PG-13  |  94 min  |  Comedy, Horror
Review - Matt Mungle

**In theaters September 11th*

SynopsisA single mother finds that things in her family's life go very wrong after her two young children visit their grandparents.

Review: There is always a concern when watching an M. Night Shyamalan (Writer/Director) film. You are not sure if you will get a fantastic story like LADY IN THE WATER, a mind bending, mold breaker like THE SIXTH SENSE, or a bait and switch flop like, well, all his others. THE VISIT offers up the promise of creepy thrills and audiences deserve the payoff for a change. Not another unfulfilled concept. 

15 year old Becca (Olivia DeJonge) and her slightly younger brother Tyler (Ed Oxenbould) are sent to spend a week with the Nana (Deanna Dunagan) and Pop-Pop (Peter McRobbie) they have never met. Their mom (Kathryn Hahn) left home at a young age in the midst of turmoil and the family has been estranged ever since. Now seems like the perfect time to get acquainted and make some family memories. While Mom heads off on a much needed vacation of her own the kids settle in for a week with the grandparents. But it is quickly obvious that things are not so home sweet home. Becca and Tyler discover that Nana and Pop Pop are more than a little quirky; maybe even psychotic. 

The first fifteen minutes or so you start to feel as if you are about to be duped again by the allure of a scary thriller. There are more laughs and odd ball moments than spine tingling thrills. But once the first night of the visit arrives the creepiness ensues. From then on there is a decent balance of horror and comedy with an abundance of good old fashion eerie. Shyamalan seems determined to give former fans of his movies what they always wanted. Never one for shock value he even adds in some gross and visually assaulting imagery. Granted it often feels like Nickelodeon on LSD with most of the scenes revolving around the teens. But kudos to him for at least going for broke.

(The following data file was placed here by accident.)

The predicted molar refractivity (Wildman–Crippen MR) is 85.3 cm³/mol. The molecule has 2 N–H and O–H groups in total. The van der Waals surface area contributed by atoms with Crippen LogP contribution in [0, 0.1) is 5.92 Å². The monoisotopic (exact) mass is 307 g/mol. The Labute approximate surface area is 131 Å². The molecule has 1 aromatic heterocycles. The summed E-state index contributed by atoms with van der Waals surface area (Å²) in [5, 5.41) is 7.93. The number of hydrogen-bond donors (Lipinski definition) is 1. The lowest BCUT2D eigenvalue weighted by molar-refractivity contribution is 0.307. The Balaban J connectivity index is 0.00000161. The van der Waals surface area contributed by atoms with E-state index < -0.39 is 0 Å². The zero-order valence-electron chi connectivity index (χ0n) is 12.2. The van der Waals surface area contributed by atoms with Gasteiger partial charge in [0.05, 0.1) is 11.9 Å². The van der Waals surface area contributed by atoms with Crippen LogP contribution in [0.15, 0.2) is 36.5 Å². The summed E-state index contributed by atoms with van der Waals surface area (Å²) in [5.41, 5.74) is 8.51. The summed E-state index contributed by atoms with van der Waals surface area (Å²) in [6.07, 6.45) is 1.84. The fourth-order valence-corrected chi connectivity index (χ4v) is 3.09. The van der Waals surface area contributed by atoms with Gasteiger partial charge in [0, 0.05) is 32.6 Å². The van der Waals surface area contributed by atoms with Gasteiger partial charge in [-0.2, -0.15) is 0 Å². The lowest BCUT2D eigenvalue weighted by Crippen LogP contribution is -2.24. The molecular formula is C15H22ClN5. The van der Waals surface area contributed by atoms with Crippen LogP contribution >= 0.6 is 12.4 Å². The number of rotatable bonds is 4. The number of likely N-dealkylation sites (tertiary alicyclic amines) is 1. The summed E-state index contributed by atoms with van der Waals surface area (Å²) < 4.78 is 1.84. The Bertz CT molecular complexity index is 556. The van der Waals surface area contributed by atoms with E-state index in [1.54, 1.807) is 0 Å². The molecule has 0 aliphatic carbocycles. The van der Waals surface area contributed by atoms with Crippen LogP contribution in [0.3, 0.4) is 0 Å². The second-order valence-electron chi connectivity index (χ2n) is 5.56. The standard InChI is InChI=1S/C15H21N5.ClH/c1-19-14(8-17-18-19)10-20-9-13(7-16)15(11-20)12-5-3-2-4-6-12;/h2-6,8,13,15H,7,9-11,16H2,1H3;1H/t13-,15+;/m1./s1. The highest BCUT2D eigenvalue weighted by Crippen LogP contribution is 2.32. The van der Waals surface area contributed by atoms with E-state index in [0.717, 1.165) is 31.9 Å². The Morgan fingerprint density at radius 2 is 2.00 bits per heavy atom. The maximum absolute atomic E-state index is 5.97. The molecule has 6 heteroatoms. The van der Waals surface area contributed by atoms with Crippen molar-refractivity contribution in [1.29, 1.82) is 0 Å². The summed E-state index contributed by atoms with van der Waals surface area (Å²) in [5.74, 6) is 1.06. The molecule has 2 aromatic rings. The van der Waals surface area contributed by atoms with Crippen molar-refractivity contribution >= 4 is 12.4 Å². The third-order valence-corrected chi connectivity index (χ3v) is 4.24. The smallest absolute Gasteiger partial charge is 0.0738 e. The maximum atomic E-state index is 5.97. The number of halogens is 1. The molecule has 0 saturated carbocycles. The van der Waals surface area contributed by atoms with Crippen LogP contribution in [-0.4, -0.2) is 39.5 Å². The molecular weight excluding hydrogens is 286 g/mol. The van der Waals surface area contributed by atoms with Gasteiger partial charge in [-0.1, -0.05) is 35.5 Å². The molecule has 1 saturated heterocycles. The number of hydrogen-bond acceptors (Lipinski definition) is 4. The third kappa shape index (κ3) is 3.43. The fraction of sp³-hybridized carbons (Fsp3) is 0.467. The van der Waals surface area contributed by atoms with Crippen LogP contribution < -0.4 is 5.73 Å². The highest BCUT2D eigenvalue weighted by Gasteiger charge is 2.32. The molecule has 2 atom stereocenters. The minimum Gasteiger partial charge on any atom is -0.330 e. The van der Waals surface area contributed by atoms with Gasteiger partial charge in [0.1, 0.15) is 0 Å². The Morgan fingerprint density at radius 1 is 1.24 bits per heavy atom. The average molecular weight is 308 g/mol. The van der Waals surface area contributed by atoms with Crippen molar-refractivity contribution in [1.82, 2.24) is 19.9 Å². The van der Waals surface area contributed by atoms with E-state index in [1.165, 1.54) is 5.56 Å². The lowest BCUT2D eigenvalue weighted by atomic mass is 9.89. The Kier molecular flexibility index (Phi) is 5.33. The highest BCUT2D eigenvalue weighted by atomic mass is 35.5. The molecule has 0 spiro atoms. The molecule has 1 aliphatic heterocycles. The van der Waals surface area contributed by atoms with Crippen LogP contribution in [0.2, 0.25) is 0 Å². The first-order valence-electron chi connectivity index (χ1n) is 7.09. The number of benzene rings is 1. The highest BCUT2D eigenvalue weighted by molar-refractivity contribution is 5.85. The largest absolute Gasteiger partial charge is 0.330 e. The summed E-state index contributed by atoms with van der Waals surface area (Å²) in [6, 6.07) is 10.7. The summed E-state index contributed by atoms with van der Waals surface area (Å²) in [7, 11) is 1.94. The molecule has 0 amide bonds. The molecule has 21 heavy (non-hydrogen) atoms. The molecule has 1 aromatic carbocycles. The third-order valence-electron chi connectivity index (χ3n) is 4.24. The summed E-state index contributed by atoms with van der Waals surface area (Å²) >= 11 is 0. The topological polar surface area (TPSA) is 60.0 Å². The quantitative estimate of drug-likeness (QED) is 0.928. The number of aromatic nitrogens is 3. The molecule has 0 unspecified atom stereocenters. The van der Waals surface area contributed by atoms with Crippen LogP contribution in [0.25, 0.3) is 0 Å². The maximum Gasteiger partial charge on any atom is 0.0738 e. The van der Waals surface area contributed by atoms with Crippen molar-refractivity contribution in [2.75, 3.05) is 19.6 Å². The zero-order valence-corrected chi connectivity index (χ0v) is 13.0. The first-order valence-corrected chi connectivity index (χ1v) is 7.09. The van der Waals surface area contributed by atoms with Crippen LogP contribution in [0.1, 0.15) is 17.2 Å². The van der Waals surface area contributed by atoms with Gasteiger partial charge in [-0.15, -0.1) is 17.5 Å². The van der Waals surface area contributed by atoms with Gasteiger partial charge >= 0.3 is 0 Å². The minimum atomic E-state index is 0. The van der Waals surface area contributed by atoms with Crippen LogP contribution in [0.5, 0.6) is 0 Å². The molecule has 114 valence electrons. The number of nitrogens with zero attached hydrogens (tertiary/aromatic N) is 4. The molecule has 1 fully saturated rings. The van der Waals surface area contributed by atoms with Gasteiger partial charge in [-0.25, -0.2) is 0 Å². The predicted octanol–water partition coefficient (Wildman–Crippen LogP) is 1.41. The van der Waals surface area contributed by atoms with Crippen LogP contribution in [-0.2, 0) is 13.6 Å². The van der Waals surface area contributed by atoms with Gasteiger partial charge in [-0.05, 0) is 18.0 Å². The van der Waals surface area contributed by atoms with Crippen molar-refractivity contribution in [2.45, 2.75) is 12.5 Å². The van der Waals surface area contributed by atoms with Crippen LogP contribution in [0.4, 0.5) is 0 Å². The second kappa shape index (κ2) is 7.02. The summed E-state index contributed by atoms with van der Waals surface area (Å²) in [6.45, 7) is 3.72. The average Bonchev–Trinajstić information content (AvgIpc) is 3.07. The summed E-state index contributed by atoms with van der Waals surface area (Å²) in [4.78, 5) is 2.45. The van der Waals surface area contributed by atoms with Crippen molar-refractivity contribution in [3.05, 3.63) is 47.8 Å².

DeJonge and Oxenbould carry most of the straight laced dialogue and are believable siblings. Becca is the very serious, grew up to fast, thinker while Tyler is the comedian of the family. He has audiences cracking up a lot in this one. mainly thanks to his delivery and embracing of the character. Shyamalan wrote an odd ball script and his characters never shy from it. 

But this is about the creep factor which falls squarely on the shoulders of Dunagan. And boy does she deliver! It is a toss up to whether she is more nerve rattling as the soft spoken, cookie baking Nana or the other Nana that comes out at night. Both are equally able to cause you to sleep with one eye open. She throws herself into this role and leaves it all on the set. McRobbie is her faithful co-star and takes a back seat only in how he delivers his brand of odd. 

This isn't a perfect film and it would be easy to dissect this apart. Many of us long for a stong showing from Shyamalan and might go easy on this one; liking it more than it deserves. But the bottom line is that there are plenty of jumps, gasps, and thrills in this one to give it a pass. And more than anything it doesn't lure you in and fail to deliver anything. In the end you might walk away wondering if you were given a 90 minute commercial about the importance of forgiveness. 

THE VISIT is rated PG-13 for disturbing thematic material including terror, violence and some nudity, and for brief language. There is a lot in this film that younger viewers shouldn't see. The language, visuals, nudity, and over all creep factor makes it more for those 16 and up. Die hard horror fans will think it mild while those who jump at shadows will get some good squeals. I give it 3 out of 5 Yahtzee Masters. I finally walked away from an M. Night film not feeling completely cheated. 

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